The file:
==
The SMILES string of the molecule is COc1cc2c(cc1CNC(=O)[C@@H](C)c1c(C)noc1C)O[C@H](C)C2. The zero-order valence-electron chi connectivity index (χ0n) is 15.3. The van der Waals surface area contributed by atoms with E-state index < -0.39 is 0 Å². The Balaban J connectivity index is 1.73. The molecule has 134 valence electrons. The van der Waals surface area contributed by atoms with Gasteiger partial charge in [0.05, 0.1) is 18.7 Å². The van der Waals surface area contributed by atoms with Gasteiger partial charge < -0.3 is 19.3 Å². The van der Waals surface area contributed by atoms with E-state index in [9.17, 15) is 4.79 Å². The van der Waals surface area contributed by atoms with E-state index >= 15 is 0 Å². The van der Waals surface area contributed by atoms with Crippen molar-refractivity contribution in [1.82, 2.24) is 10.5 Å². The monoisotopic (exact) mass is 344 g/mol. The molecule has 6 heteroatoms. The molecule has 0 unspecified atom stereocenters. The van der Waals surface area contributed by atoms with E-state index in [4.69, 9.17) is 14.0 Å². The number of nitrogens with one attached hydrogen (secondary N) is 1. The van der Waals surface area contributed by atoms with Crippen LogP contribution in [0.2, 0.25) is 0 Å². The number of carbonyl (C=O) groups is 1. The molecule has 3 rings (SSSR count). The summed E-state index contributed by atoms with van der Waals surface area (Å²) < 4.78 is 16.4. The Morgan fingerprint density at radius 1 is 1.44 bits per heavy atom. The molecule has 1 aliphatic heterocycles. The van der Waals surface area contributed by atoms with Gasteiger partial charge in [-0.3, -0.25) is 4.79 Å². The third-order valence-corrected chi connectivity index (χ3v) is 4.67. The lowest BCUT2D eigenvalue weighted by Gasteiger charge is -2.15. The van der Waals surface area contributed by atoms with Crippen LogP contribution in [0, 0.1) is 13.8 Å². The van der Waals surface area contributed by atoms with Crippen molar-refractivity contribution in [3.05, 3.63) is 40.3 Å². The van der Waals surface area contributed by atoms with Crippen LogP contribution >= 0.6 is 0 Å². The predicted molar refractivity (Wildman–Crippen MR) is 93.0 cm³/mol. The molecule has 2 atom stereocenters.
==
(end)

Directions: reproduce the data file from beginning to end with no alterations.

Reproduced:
The SMILES string of the molecule is COc1cc2c(cc1CNC(=O)[C@@H](C)c1c(C)noc1C)O[C@H](C)C2. The zero-order valence-electron chi connectivity index (χ0n) is 15.3. The van der Waals surface area contributed by atoms with E-state index < -0.39 is 0 Å². The Balaban J connectivity index is 1.73. The molecule has 134 valence electrons. The van der Waals surface area contributed by atoms with Gasteiger partial charge in [0.05, 0.1) is 18.7 Å². The van der Waals surface area contributed by atoms with Gasteiger partial charge < -0.3 is 19.3 Å². The van der Waals surface area contributed by atoms with E-state index in [9.17, 15) is 4.79 Å². The van der Waals surface area contributed by atoms with E-state index >= 15 is 0 Å². The van der Waals surface area contributed by atoms with Crippen molar-refractivity contribution in [1.82, 2.24) is 10.5 Å². The monoisotopic (exact) mass is 344 g/mol. The molecule has 6 heteroatoms. The molecule has 0 unspecified atom stereocenters. The van der Waals surface area contributed by atoms with E-state index in [4.69, 9.17) is 14.0 Å². The number of nitrogens with one attached hydrogen (secondary N) is 1. The van der Waals surface area contributed by atoms with Crippen LogP contribution in [0.2, 0.25) is 0 Å². The number of carbonyl (C=O) groups is 1. The molecule has 3 rings (SSSR count). The summed E-state index contributed by atoms with van der Waals surface area (Å²) < 4.78 is 16.4. The Morgan fingerprint density at radius 1 is 1.44 bits per heavy atom. The molecule has 1 aliphatic heterocycles. The van der Waals surface area contributed by atoms with Gasteiger partial charge in [-0.3, -0.25) is 4.79 Å². The third-order valence-corrected chi connectivity index (χ3v) is 4.67. The lowest BCUT2D eigenvalue weighted by Gasteiger charge is -2.15. The van der Waals surface area contributed by atoms with Crippen LogP contribution in [0, 0.1) is 13.8 Å². The van der Waals surface area contributed by atoms with Crippen molar-refractivity contribution in [3.05, 3.63) is 40.3 Å². The van der Waals surface area contributed by atoms with Crippen LogP contribution >= 0.6 is 0 Å². The predicted molar refractivity (Wildman–Crippen MR) is 93.0 cm³/mol. The molecule has 2 atom stereocenters.